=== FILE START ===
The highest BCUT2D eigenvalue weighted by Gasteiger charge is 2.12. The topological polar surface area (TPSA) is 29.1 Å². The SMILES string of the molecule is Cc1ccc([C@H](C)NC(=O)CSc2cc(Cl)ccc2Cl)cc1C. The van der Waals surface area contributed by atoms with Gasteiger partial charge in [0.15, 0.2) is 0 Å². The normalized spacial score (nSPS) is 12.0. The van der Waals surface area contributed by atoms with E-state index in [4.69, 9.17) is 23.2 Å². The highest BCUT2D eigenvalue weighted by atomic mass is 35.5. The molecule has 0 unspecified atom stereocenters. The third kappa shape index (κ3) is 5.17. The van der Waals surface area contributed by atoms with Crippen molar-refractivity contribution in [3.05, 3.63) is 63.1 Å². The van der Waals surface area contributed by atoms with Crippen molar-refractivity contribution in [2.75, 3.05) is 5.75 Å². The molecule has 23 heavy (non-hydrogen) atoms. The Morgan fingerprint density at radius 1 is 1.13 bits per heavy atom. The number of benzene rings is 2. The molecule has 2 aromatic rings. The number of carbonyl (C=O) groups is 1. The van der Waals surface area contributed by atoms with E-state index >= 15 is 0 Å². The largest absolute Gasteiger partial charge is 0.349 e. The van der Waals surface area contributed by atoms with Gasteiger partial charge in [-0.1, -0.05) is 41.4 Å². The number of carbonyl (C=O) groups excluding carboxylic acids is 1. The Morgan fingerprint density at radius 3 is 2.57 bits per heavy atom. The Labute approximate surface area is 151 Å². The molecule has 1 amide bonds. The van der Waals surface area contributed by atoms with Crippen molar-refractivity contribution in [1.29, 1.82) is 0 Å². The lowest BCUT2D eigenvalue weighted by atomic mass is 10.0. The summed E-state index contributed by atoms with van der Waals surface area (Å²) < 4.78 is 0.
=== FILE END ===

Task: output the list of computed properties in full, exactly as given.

The highest BCUT2D eigenvalue weighted by Gasteiger charge is 2.12. The topological polar surface area (TPSA) is 29.1 Å². The SMILES string of the molecule is Cc1ccc([C@H](C)NC(=O)CSc2cc(Cl)ccc2Cl)cc1C. The van der Waals surface area contributed by atoms with Gasteiger partial charge in [0.15, 0.2) is 0 Å². The normalized spacial score (nSPS) is 12.0. The van der Waals surface area contributed by atoms with E-state index in [4.69, 9.17) is 23.2 Å². The highest BCUT2D eigenvalue weighted by atomic mass is 35.5. The molecule has 0 unspecified atom stereocenters. The third kappa shape index (κ3) is 5.17. The van der Waals surface area contributed by atoms with Crippen molar-refractivity contribution in [3.05, 3.63) is 63.1 Å². The van der Waals surface area contributed by atoms with Crippen molar-refractivity contribution in [2.75, 3.05) is 5.75 Å². The molecule has 23 heavy (non-hydrogen) atoms. The Morgan fingerprint density at radius 1 is 1.13 bits per heavy atom. The number of benzene rings is 2. The molecule has 2 aromatic rings. The number of carbonyl (C=O) groups is 1. The van der Waals surface area contributed by atoms with E-state index >= 15 is 0 Å². The largest absolute Gasteiger partial charge is 0.349 e. The van der Waals surface area contributed by atoms with Gasteiger partial charge in [-0.1, -0.05) is 41.4 Å². The number of carbonyl (C=O) groups excluding carboxylic acids is 1. The Morgan fingerprint density at radius 3 is 2.57 bits per heavy atom. The Labute approximate surface area is 151 Å². The molecule has 1 amide bonds. The van der Waals surface area contributed by atoms with Crippen molar-refractivity contribution in [1.29, 1.82) is 0 Å². The lowest BCUT2D eigenvalue weighted by atomic mass is 10.0. The summed E-state index contributed by atoms with van der Waals surface area (Å²) < 4.78 is 0.